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Employment Authority
Computer Misuse Act

A knotty problem faced by those seeking to enforce the Computer Misuse Act 1990 has always been the question of what constitutes ‘authorisation’ under the Act. The question is raised both for offences under section 1, of unauthorised access to data, and under section 3 with the offence of unauthorised modification. It must be noted that the statutory definitions are not the same for both offences.

Difficulties had arisen particularly for allegations against employees. First, it was not clear whether the unauthorised access offence was directed outwards only. If it was aimed at outside hackers, would it be applicable against in-house employees? Secondly, ff an employee is authorised generally to access data at a particular level, could he be prosecuted if he accessed particular elements of data within that level, but to which he knew he should not have had access.

There had been decisions whch had made prosecutions more and more difficult, but the case eventually came to the House of Lords in R v Bow Street Stipendiary Magistrates, ex p Government of the United States of America Times 7 Sep 1999. Much of the case relates to extradition, but their Lordships took time to investigate and make clear their views on the issues on Computer Misuse.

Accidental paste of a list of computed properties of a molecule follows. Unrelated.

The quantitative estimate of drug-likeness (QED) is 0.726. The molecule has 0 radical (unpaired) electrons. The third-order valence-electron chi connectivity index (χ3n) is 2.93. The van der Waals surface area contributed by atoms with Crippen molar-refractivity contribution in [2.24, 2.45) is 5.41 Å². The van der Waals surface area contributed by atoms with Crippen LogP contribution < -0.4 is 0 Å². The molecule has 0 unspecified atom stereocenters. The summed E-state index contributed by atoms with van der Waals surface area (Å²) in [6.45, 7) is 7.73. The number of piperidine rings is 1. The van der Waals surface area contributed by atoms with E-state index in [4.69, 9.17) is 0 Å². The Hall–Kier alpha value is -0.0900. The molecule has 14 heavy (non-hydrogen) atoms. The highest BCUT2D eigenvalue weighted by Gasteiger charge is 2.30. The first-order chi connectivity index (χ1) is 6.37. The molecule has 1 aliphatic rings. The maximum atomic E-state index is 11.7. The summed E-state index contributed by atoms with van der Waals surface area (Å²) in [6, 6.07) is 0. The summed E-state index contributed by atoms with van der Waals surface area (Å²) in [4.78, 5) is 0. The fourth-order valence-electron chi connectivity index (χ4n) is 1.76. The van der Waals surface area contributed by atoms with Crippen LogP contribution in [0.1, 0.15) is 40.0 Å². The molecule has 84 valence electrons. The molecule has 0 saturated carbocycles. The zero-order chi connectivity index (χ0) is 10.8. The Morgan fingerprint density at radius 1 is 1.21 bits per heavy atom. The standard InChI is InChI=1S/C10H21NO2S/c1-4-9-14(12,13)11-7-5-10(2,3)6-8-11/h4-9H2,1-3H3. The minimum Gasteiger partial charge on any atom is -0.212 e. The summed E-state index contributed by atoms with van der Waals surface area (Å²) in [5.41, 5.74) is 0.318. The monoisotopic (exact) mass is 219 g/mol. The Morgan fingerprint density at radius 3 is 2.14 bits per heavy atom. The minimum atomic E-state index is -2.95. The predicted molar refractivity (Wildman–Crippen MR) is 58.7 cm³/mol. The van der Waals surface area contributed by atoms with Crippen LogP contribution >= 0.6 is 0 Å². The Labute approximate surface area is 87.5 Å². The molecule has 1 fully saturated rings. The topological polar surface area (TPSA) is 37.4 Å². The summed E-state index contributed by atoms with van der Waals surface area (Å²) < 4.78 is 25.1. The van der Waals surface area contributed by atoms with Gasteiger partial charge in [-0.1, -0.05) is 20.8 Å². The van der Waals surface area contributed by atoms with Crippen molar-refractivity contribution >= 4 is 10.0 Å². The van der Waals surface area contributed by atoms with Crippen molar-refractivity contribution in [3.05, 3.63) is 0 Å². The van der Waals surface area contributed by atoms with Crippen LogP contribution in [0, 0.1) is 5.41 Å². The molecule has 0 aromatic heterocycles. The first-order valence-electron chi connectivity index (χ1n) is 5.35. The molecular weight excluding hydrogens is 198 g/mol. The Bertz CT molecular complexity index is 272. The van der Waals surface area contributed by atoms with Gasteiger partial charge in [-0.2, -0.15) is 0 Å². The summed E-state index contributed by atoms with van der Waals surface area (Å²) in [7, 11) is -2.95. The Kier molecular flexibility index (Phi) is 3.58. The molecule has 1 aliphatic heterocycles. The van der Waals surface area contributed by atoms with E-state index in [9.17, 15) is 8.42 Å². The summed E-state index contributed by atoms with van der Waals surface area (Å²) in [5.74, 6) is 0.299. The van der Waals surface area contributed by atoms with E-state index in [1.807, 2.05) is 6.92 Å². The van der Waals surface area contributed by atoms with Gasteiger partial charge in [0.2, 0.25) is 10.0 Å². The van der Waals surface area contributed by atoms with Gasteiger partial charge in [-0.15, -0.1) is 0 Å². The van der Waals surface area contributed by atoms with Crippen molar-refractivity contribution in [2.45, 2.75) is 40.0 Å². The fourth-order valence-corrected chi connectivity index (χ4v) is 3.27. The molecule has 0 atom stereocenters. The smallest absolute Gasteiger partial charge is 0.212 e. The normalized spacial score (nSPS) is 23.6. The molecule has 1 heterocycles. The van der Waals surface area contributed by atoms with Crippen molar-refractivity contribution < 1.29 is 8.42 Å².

The result can be put simply as follows:-

  1. There is no assumption that the CMA is directed only against outside hackers.
  2. When looking at the issue of authorisation, the court is not restricted to looking only at whether access to a class of data, or data at a particular level was authorised, but should also look at whether the particular data accessed was within or outside the authority of that individual.

Lord Hobhouse described a two stage procedure for examining the authority. Was the accused the person who was entitled to control access of this type, and by control he meant the ability to allow access or forbid it to others. If that was not the case, was he, in addition, in receipt of the authority from that person. If the answer to both questions is no, then the access is unauthorised. It is sad that once again, computer law seems caught up within unanticipated complexity.

As always, an employer, must, if he is to seek to rely upon the Act to restrain his employees, have clear policies in place. It seems now that such policies should perhaps be re-written to make allowance for the new case. There is no simple over-riding way of doing this.

A company might consider the following:

  1. Create a structure in which are identified files of different types, and associate with types different security identifications.
  2. How is a file’s security status to be identified before being accessed.
  3. Are different parts of a database to have different access ratings? Should this be part of the design of some databases?
  4. How complicated a structure is needed?
  5. Start by first identifying those people in the organsisation who have authority to give others authority, and at what levels, saying that unless authority is given explicitly, access is not authorised.

Employers will also have to recognise the additional complexity that for the more serious offence of unauthorised modification, the meaning of authorisation need not be the same. The definition of what constitutes authoity under the Act apples only to the lesser offence.

Ho hum ...

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Copyright and Database Rights: David Swarbrick 2012
18 October 2013 223 18 October 2013